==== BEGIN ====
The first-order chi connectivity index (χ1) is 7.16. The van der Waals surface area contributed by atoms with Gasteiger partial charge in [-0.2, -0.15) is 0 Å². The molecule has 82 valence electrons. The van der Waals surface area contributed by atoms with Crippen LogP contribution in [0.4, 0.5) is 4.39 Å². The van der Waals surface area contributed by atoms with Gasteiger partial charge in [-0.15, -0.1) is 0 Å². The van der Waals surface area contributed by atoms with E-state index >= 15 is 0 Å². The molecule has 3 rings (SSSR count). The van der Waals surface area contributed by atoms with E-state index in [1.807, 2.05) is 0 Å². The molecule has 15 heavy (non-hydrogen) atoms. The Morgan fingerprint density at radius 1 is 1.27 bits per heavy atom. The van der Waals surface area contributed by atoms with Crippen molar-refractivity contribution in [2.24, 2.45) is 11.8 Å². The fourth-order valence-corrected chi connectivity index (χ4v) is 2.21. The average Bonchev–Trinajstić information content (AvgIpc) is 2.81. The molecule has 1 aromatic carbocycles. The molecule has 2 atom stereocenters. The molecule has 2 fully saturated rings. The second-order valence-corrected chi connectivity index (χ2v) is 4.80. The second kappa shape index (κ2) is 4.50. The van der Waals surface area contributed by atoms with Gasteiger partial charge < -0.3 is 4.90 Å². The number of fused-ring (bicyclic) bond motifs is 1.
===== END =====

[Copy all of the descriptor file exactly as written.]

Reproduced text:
The first-order chi connectivity index (χ1) is 7.16. The van der Waals surface area contributed by atoms with Gasteiger partial charge in [-0.2, -0.15) is 0 Å². The molecule has 82 valence electrons. The van der Waals surface area contributed by atoms with Crippen LogP contribution in [0.4, 0.5) is 4.39 Å². The van der Waals surface area contributed by atoms with Gasteiger partial charge in [-0.15, -0.1) is 0 Å². The van der Waals surface area contributed by atoms with E-state index >= 15 is 0 Å². The molecule has 3 rings (SSSR count). The van der Waals surface area contributed by atoms with E-state index in [1.807, 2.05) is 0 Å². The molecule has 15 heavy (non-hydrogen) atoms. The Morgan fingerprint density at radius 1 is 1.27 bits per heavy atom. The van der Waals surface area contributed by atoms with Crippen molar-refractivity contribution in [2.24, 2.45) is 11.8 Å². The fourth-order valence-corrected chi connectivity index (χ4v) is 2.21. The average Bonchev–Trinajstić information content (AvgIpc) is 2.81. The molecule has 1 aromatic carbocycles. The molecule has 2 atom stereocenters. The molecule has 2 fully saturated rings. The second-order valence-corrected chi connectivity index (χ2v) is 4.80. The second kappa shape index (κ2) is 4.50. The van der Waals surface area contributed by atoms with Gasteiger partial charge < -0.3 is 4.90 Å². The number of fused-ring (bicyclic) bond motifs is 1.